English in in the Caribbean(Seminar) Prof. R. Hickey(Lecturer) SS 2007(Term) English in Jamaica (Title of presentation).
Download Policy: Content on the Website is provided to you AS IS for your information and personal use and may not be sold / licensed / shared on other websites without getting consent from its author.While downloading, if for some reason you are not able to download a presentation, the publisher may have deleted the file from their server.
English in in the Caribbean(Seminar) Prof. R. Hickey(Lecturer) SS 2007(Term) English in Jamaica(Title of presentation)
(Your name[s] :)Maria Müller [and Michael Meyer](Type of credit, LN=Leistungsnachweis, QN=qualifizierter Nachweis, TN=Teilnahme, KW=Kulturwirt, RC=Reading course)Modul IV, VI or VIII
(Name, type of credit and module must be specified here for all authors of the presentation, as well as before each part.)
First introduce yourself and say in a sentence or two what you will be talking about.
This is where you start your presentation. Bear in mind that a presentation is intended to offer general information in a visually effective and easy to comprehend manner. Avoid detail and concentrate on the overall picture so to speak.
During your presentation, look at and face the audience; maintain eye contact throughout and avoid unnecessary breaks or interruptions. Do not read from a script.
Always proceed from the general to the particular. Make sure you put your subject matter in a broad context so that hearers can understand the framework of your presentation.
Don’t put too much information on each slide (ten to twelve lines are enough). Make sure the text fits well into the middle of each slide using a font not smaller than 24 pt.
If you think people do not understand what you are saying, explain in a short aside (a sentence or two with a good example). Bear in mind that people do not usually ask you to explain something. You must guess by the expression on their faces what was not understood.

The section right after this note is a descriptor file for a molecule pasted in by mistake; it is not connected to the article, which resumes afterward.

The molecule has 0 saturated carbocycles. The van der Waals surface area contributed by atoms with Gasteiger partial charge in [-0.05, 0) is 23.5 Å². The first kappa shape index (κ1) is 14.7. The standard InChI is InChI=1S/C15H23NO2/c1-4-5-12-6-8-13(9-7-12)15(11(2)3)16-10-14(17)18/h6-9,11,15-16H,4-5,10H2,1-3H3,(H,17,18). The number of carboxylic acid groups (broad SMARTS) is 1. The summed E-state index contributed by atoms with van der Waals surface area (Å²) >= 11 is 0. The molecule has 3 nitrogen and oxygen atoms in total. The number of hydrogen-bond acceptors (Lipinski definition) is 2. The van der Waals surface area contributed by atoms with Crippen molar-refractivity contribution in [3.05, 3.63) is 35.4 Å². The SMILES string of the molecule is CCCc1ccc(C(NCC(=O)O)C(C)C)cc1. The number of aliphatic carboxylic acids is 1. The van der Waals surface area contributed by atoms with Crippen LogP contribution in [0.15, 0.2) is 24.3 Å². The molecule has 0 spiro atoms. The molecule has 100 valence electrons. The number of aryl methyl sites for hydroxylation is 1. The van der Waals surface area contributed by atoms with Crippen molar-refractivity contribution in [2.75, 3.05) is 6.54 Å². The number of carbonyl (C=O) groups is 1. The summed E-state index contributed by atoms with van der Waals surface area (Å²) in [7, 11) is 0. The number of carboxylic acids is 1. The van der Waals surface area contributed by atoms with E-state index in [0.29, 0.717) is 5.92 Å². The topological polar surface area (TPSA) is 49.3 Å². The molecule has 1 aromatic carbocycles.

Be careful not to run out of time. Practice reading your presentation at home beforehand.
Summarise the main points of your presentation. You can do this as a list, i.e. “1,2,3, etc.” to make it maximally easy to understand.
Thank your audience for their attention.
Here you must enter *all* the books, articles and internet web pages which you consulted for your presentation. How to do this is explained on the ELE website under ‘Help for students’.
References can be taken, of course, from the Reference Guide on the ELE website and from the further websites such as Studying the History of English and Studying Varieties of English.
If you take material from the internet or other sources, then you *must* specify this clearly: the source must be given on each slide (in smaller font on the bottom). This applies to all text, tables, maps. It also holds from sections of books/articles you may type into your presentation.
The important point is that it must be clear what is your own contribution and what you have taken from elsewhere. Not specifying the latter is PLAGIARISM!
If you alter this presentation and “personalise” it, something which is quite legitimate for students to do, then make sure that you keep to the general framework (first slide, and others before sections by individual students, references and sources, etc.).
Do not use low-contrast colours, e.g. dark blue background with a black font, as these reduce the legibility of your presentation on the wall in class.